… The University Bookman: Solidarity Against the Present Discontent

If Legutko experienced classic totalitarianism in a Poland under the Communist boot, he has also been witness to the “soft tyranny” that has accompanied the victory of liberal democracy in the years since 1989. Liberal democracy, too, has become associated with “thoughtless social engineering,” with a project to make every social institution—churches, the family, higher education, civil associations—“liberal-democratic” in its internal functioning and in its ultimate goals and aspirations. Thankfully, this project is not accompanied by any gulags or the systematic mendacity that defined Communist theory and practice (or by a denial of political accountability through elections, at least at the national level). But we do see all around us today the illiberal reign of a “political correctness” that increasingly brooks no dissent. It is tempting to dismiss Legutko’s analysis as overstated, but the evidence he amasses more than supports his argument.

She doesn't seem to say anything of the kind. She says that writers of fiction should be allowed to write fiction. To make things up. To invent characters. That they not be forced to confine themselves to their own kind. That it's OK for Harriet Beecher Stowe to have imagined Uncle Tom. Writers should be free to write whatever they damned well please. And the race they should focus on is the human race. As for novels as disguised political tracts, we've already politicized enough in our society

Marc Andreessen on AI

Encryption: Frequently Asked Questions, Chris Jaikaran, Analyst in Cybersecurity Policy. September 28, 2016.
“Encryption is a process to secure information from unwanted access or use. Encryption uses the art of cryptography to change information which can be read (plaintext) and make it so that it cannot be read (ciphertext). Decryption uses the same art of cryptography to change that ciphertext back to plaintext. Encryption takes five elements to work: plaintexts, keys, encryption methods, decryption methods, and ciphertexts. Data that are in a state of being stored or in a state of being sent are eligible for encryption. However, data that are in a state of being processed—that is being generated, altered, or otherwise used—are unable to be encrypted and remain in plaintext and vulnerable to unauthorized access.”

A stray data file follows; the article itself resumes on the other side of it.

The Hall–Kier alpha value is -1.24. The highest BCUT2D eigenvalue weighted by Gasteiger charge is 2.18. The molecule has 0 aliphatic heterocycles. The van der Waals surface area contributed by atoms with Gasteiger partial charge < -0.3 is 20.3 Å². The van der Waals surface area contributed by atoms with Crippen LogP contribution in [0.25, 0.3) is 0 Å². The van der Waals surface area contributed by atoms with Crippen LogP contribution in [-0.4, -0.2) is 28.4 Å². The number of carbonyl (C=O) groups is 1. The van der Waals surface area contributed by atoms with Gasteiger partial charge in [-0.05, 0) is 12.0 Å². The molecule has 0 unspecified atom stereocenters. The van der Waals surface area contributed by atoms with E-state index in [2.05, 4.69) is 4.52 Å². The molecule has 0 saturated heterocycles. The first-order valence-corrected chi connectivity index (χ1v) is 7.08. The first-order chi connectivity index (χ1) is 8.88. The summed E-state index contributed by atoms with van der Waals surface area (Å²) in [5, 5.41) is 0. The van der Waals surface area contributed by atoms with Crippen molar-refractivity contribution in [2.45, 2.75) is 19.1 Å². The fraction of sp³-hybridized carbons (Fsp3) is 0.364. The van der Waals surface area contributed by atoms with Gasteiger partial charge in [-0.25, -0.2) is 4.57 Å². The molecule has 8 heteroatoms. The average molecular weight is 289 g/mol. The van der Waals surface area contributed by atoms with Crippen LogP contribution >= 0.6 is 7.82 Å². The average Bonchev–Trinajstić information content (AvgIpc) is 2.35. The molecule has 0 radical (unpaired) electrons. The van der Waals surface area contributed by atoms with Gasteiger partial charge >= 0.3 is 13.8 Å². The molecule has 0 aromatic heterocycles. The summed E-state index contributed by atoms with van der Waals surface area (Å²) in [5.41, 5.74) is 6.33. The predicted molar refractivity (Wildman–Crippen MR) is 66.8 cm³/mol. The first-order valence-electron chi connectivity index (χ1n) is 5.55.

Anil Polat: “[Here] is a regularly updated map of all the airport wireless and lounge passwords you send and I come across on my travels. I’ll still be updating the original how to get wireless passwords from airports page with this information as well but now you can search around on the map directly.”

On a Monday night in September, 2,000 people gathered at a theater off Times Square to watch five political journalists sit on a stage and talk about polls. The occasion was a live taping of the FiveThiryEight Elections Podcast, an almost unimaginably nerdy event for which attendees paid up to $100 per ticket. As members of the crowd sipped IPAs and cheered each jab at Donald Trump, the panel bantered over recent developments in the presidential race and issued predictions for the coming weeks.  I did not know that this type of person existed in real life